November 13: Davenport-Erdös bound and applications, cont’d

Homework = `kmv` Exercises 1, 3, 4, and `short` Exercise 1,
due November 20. (Note the correction above for Exercise 4.)

November 16 and 18:
burgess.pdf:
The Burgess bound on short exponential sums

**Error** near the bottom of page 3: restricting *d* to primes
is not quite enough even when *n*_{0} = 0*h*/*d* = *h'*/*d'**d* and *d'**n*_{0}

Interlude on one reason that we care about small “nonquadratic residues”: given a large primep, finding a singlenwith( is equivalent (modulon/p) = −1factors) with extracting arbitrary square roots mod O(log^{C}p)p. Hence square roots modpcan be extracted in “random polynomial time” (so “RP”), but aren’t yet known to be doable in deterministic polynomial time. Under ERH for the DirichletL-series , the minimal L(s,(·/p))nis, but unconditionally the best we have is O(log^{2}p)for some O(p^{θ})θ > 0 . Currently the smallest such θ is1 / (4 , and this uses the Burgess bounds via an argument given in short.pdf (Proposition 1).e^{½}) + εWrite

p− 1 = 2^{e}qwithqodd. To get the essential equivalence between solving( and extracting square roots modn/p) = −1p: given the latter, extract square rootse−1 times starting from −1 to obtainn, which is a primitive root of unity oforder 2 . Conversely, given^{e}n, we may assumenis a root of unity oforder 2 by replacing it by^{e}n(note that exponentiation mod^{q}pcan be done in polynomial time by repeated squaring); then, to findD^{½}when it exists, writewith D=D_{1}D_{2}D_{1}andD_{2}roots of unity of orderqand 2^{e}respectively (not necessarily primitive; this uses the Euclidean algorithm, which is again polynomial time), and thenD_{1}is the square of its( power so we need only deal withq+1)/2D_{2}. By raising suitable residuesn^{ν}D_{2}to powers (p−1)/2, (p−1)/4, (p−1)/8, …, (p−1)/2^{e}=q(again this is polynomial-time), we can identifyD_{2}with a power ofn, sayn^{α}; the exponent α is even by assumption, and thenn^{α/2}is a square root ofD_{2}so we’re finally done.Here’s a PDF plot of the Burgess exponents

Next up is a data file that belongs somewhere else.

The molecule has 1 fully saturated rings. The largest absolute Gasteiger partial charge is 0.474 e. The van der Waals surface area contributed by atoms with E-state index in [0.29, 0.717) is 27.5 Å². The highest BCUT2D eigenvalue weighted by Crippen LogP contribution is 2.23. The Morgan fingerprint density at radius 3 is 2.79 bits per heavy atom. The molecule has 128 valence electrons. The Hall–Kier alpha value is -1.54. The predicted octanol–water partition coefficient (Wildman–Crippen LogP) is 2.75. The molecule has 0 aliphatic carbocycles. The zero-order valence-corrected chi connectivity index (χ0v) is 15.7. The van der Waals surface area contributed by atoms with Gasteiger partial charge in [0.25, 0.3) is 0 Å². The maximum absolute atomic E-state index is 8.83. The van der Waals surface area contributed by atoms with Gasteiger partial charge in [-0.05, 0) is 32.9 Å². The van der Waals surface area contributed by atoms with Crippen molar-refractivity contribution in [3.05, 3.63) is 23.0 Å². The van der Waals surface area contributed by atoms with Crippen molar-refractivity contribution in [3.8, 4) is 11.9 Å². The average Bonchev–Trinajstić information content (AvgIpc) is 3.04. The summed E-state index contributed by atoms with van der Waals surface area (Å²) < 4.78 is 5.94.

(1 − 1/ forr) θ + (r+1)/4r^{2}, and also the enveloping parabola r= 2, 3, 4, 5, 6, 8, 12, 24−1/16 + 3θ/2 − θ ^{2}= θ − (θ − 1/4) ^{2}= 1/2 − (θ − 3/4) (highlighted on^{2}θ ∈ [1/4, 3/4] ) and the exponents θ and 1/2 corresponding respectively to the trivial and Pólya-Vinogradov bounds (and to Burgess forand r= 1). [For the PostScript source, change the suffix r→ ∞.psin the URL.]Here’s another recent take on the Burgess bounds (by Liangyi Zhao, as part of these notes from a seminar on various classical and modern exponential sum estimates. There are some minor errors here (e.g. the final expression in the third display on page 3 cannot be right since it is identically zero), but this writeup does recite the proof of the key estimate (3.5) on complete character sums starting from Weil’s theorem (RH for curves over finite fields).

November 20:
kloos.pdf:
An application of Weil’s bound on
Kloosterman sums.

**Correction** (29 November) Hannah Larson notes two typos in
Exercise 5:
In the displayed formula for *S _{n}*,
the coefficient

Here are the plots of x y == 256 mod 691 and x y == 691 mod 5077, illustrating the asymptotically uniform distributions studied in this chapter (and also illustrating a bit of mathematical PostScript trickery, as you can see from the source files for the plots for p=691 and p=5077).November 23: many_pts.pdf: How many points can a curve of genus